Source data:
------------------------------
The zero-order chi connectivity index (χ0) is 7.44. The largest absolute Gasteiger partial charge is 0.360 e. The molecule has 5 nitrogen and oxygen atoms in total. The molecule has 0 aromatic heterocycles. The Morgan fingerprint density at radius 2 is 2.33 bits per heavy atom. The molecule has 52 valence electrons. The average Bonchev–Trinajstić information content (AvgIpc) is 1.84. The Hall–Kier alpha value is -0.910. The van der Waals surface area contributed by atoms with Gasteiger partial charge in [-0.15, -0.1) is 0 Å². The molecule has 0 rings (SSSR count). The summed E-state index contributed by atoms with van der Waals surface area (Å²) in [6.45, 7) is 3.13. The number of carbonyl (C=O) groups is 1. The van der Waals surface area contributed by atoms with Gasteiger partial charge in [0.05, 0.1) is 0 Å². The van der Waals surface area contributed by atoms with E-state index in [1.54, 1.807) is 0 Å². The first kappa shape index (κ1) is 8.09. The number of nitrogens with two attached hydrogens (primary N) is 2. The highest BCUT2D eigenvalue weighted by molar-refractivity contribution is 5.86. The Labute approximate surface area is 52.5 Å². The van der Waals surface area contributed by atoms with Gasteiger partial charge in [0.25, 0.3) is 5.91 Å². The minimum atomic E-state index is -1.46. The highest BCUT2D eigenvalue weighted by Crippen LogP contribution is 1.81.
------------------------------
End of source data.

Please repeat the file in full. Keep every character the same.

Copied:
The zero-order chi connectivity index (χ0) is 7.44. The largest absolute Gasteiger partial charge is 0.360 e. The molecule has 5 nitrogen and oxygen atoms in total. The molecule has 0 aromatic heterocycles. The Morgan fingerprint density at radius 2 is 2.33 bits per heavy atom. The molecule has 52 valence electrons. The average Bonchev–Trinajstić information content (AvgIpc) is 1.84. The Hall–Kier alpha value is -0.910. The van der Waals surface area contributed by atoms with Gasteiger partial charge in [-0.15, -0.1) is 0 Å². The molecule has 0 rings (SSSR count). The summed E-state index contributed by atoms with van der Waals surface area (Å²) in [6.45, 7) is 3.13. The number of carbonyl (C=O) groups is 1. The van der Waals surface area contributed by atoms with Gasteiger partial charge in [0.05, 0.1) is 0 Å². The van der Waals surface area contributed by atoms with E-state index in [1.54, 1.807) is 0 Å². The first kappa shape index (κ1) is 8.09. The number of nitrogens with two attached hydrogens (primary N) is 2. The highest BCUT2D eigenvalue weighted by molar-refractivity contribution is 5.86. The Labute approximate surface area is 52.5 Å². The van der Waals surface area contributed by atoms with Gasteiger partial charge in [0.25, 0.3) is 5.91 Å². The minimum atomic E-state index is -1.46. The highest BCUT2D eigenvalue weighted by Crippen LogP contribution is 1.81.